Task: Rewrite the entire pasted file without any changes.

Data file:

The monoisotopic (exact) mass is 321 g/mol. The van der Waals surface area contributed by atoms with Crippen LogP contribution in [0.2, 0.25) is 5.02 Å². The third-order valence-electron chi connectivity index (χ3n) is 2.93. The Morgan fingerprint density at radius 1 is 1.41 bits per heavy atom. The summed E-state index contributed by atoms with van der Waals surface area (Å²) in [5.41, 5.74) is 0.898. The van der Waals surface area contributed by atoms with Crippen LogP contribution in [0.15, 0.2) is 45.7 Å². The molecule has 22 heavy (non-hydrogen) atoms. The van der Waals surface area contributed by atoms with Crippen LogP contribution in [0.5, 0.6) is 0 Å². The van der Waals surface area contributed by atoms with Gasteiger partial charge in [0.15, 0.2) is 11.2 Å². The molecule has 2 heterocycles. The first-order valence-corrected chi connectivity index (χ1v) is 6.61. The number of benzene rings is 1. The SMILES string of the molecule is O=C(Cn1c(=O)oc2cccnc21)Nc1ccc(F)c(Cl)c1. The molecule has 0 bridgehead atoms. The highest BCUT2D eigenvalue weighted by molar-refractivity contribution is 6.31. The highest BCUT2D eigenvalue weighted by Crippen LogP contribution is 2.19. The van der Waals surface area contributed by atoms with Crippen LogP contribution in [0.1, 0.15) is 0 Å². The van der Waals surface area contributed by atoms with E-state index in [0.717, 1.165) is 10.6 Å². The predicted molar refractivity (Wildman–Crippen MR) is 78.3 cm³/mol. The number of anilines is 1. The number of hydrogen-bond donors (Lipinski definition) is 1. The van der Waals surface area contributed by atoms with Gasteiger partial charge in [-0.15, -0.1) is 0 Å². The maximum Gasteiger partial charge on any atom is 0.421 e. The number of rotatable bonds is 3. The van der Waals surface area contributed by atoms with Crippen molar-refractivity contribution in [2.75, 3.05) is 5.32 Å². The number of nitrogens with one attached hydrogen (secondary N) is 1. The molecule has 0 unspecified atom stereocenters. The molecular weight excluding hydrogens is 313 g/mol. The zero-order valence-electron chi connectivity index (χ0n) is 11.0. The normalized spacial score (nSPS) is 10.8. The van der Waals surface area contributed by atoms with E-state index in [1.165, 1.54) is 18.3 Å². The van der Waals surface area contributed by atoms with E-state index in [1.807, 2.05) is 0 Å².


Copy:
The monoisotopic (exact) mass is 321 g/mol. The van der Waals surface area contributed by atoms with Crippen LogP contribution in [0.2, 0.25) is 5.02 Å². The third-order valence-electron chi connectivity index (χ3n) is 2.93. The Morgan fingerprint density at radius 1 is 1.41 bits per heavy atom. The summed E-state index contributed by atoms with van der Waals surface area (Å²) in [5.41, 5.74) is 0.898. The van der Waals surface area contributed by atoms with Crippen LogP contribution in [0.15, 0.2) is 45.7 Å². The molecule has 22 heavy (non-hydrogen) atoms. The van der Waals surface area contributed by atoms with Crippen LogP contribution in [0.5, 0.6) is 0 Å². The van der Waals surface area contributed by atoms with Gasteiger partial charge in [0.15, 0.2) is 11.2 Å². The molecule has 2 heterocycles. The first-order valence-corrected chi connectivity index (χ1v) is 6.61. The number of benzene rings is 1. The SMILES string of the molecule is O=C(Cn1c(=O)oc2cccnc21)Nc1ccc(F)c(Cl)c1. The molecule has 0 bridgehead atoms. The highest BCUT2D eigenvalue weighted by molar-refractivity contribution is 6.31. The highest BCUT2D eigenvalue weighted by Crippen LogP contribution is 2.19. The van der Waals surface area contributed by atoms with Crippen LogP contribution in [0.1, 0.15) is 0 Å². The van der Waals surface area contributed by atoms with E-state index in [0.717, 1.165) is 10.6 Å². The predicted molar refractivity (Wildman–Crippen MR) is 78.3 cm³/mol. The number of anilines is 1. The number of hydrogen-bond donors (Lipinski definition) is 1. The van der Waals surface area contributed by atoms with Gasteiger partial charge in [-0.15, -0.1) is 0 Å². The maximum Gasteiger partial charge on any atom is 0.421 e. The number of rotatable bonds is 3. The van der Waals surface area contributed by atoms with Crippen molar-refractivity contribution in [2.75, 3.05) is 5.32 Å². The number of nitrogens with one attached hydrogen (secondary N) is 1. The molecule has 0 unspecified atom stereocenters. The molecular weight excluding hydrogens is 313 g/mol. The zero-order valence-electron chi connectivity index (χ0n) is 11.0. The normalized spacial score (nSPS) is 10.8. The van der Waals surface area contributed by atoms with E-state index in [1.165, 1.54) is 18.3 Å². The van der Waals surface area contributed by atoms with E-state index in [1.807, 2.05) is 0 Å².